We’re familiar with the Uber that talked about responding to bad publicity by digging up dirt on reporters following the company.

June 10, 2016

This is “nonsense,” Schulman writes. “To state the obvious, drivers are central, not tangential, to Uber and Lyft’s entire ride-hailing business.”


If every company chose to label itself a “technology” company as Uber tries to do, he adds, “the rapidly expanding majority of industries that rely heavily on technology could with impunity deprive legions of workers of the basic protections afforded to employees by state labor and employment laws.”

Nor does Schulman show much patience for the companies’ plea to put off enforcement of AB 5 until the voters weigh in on Proposition 22. If, as Becerra contends, the companies are violating the law, there’s no reason that “they should be given a pass to continue doing so to see if they can muster their considerable financial resources to persuade the voters to change the law in their favor.”

Schulman acknowledges that AB 5 imposes costs on the gig companies. But that’s the price of doing business, he finds, and the companies’ own actions have increased those costs: the “far-reaching effects” of the injunctions Becerra and the other regulators have sought “have only been exacerbated by [the companies’] prolonged and brazen refusal to comply with California law.”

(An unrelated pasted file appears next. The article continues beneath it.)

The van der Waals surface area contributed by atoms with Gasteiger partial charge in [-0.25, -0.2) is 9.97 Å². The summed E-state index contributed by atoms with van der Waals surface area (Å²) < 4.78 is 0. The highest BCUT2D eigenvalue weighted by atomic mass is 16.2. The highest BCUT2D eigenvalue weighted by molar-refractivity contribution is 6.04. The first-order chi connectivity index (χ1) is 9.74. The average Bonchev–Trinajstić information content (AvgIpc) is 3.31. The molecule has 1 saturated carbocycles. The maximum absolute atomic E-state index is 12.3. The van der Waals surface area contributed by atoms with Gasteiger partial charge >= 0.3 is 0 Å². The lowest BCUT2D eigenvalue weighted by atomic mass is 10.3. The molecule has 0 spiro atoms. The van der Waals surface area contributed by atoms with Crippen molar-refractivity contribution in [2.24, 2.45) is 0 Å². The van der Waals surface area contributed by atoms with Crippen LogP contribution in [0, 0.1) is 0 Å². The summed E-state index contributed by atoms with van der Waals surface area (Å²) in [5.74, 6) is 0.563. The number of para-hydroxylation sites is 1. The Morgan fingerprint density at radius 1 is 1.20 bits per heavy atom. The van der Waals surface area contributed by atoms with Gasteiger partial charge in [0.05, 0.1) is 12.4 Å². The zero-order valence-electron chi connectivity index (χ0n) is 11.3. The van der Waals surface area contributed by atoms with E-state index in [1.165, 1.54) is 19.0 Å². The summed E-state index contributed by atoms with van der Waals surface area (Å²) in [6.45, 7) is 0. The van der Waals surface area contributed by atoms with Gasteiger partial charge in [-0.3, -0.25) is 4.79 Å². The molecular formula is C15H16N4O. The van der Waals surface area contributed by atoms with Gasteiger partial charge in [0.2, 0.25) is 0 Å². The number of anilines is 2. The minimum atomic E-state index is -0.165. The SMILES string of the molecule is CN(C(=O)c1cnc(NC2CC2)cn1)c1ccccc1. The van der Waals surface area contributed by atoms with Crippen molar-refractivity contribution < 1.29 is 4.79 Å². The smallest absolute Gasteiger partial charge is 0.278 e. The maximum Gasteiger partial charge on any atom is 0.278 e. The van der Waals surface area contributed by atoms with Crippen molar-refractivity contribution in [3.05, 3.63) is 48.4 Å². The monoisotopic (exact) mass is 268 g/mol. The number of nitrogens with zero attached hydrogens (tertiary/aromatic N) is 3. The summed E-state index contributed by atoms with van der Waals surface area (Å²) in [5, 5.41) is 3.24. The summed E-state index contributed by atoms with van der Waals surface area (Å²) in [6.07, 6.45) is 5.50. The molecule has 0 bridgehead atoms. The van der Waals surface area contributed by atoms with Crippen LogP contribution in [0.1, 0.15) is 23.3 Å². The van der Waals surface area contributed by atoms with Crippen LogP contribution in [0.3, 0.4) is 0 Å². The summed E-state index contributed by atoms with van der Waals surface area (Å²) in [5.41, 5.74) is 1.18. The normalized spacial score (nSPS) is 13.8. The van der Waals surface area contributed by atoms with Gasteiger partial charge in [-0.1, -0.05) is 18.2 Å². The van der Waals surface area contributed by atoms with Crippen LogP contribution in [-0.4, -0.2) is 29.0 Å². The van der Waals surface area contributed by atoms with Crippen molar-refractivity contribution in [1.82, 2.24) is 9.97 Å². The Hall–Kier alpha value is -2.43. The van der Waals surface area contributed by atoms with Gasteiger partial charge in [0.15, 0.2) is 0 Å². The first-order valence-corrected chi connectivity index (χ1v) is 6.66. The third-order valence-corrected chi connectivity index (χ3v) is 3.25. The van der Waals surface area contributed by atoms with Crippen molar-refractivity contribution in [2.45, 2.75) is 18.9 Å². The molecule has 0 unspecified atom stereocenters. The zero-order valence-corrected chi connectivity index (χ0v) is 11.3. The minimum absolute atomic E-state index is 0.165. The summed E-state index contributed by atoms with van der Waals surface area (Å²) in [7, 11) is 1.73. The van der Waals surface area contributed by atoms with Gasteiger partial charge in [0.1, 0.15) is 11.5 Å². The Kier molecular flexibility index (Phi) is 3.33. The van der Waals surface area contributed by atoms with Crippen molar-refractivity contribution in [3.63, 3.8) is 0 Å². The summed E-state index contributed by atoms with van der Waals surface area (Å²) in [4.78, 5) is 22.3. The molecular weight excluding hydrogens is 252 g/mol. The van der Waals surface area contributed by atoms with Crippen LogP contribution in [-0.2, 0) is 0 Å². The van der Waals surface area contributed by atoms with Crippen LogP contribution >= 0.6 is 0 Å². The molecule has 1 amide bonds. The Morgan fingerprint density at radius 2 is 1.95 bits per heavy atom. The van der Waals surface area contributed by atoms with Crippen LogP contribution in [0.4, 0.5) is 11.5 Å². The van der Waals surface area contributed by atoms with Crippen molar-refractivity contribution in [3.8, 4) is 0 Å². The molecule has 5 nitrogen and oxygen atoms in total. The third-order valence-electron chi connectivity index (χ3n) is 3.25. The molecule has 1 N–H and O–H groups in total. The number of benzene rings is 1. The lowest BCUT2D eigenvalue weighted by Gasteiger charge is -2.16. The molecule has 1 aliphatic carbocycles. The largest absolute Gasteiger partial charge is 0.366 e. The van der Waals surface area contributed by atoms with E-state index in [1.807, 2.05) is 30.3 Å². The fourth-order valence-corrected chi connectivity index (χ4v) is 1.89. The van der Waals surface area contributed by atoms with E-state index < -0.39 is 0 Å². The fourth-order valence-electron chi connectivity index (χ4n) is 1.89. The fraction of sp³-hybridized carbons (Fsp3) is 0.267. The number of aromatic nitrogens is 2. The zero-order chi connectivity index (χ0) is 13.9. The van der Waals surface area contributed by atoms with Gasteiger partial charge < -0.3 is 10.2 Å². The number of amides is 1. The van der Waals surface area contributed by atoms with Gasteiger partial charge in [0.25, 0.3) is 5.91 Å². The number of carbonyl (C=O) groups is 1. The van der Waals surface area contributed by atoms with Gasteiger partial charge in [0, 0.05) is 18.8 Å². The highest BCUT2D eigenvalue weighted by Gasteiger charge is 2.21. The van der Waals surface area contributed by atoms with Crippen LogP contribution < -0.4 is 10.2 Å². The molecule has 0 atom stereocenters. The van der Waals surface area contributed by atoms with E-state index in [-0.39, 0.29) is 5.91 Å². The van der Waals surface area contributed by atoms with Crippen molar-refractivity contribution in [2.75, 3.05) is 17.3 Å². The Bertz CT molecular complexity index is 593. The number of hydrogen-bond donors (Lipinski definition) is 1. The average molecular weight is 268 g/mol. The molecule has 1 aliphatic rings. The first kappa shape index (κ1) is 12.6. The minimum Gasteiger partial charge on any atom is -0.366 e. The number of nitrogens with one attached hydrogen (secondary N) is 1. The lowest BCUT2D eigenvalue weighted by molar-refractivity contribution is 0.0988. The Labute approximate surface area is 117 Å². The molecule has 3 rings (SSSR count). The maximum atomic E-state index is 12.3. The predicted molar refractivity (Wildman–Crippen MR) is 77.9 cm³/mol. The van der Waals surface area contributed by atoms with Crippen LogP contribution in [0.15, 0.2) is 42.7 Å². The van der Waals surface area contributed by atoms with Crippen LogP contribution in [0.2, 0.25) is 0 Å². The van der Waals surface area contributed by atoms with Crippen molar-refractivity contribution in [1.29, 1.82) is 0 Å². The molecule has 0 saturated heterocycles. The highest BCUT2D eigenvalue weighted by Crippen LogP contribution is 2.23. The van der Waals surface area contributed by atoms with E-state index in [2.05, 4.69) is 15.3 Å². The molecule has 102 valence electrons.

They’ve already gotten a break, he notes. The companies should have been subjected to those costs starting two years ago, when the state Supreme Court made it plain that their drivers should be classified as employees. Instead, they set to “thumbing their noses” at state law.

As Schulman writes, judges are empowered to issue injunctions of the sort the state regulators sought when they can show they have a reasonable probability of winning their case in court. When it comes to the state’s argument that the companies are flouting state law, the regulators have shown not merely that they’re likely to win, but that there’s an “overwhelming likelihood” of victory.

Voters should keep those words in mind when they weigh the claims of Uber and Lyft in the voting booth. Their drivers are employees of Uber and Lyft “under any reasonable understanding of the English language,” Schulman writes. That should be the last word.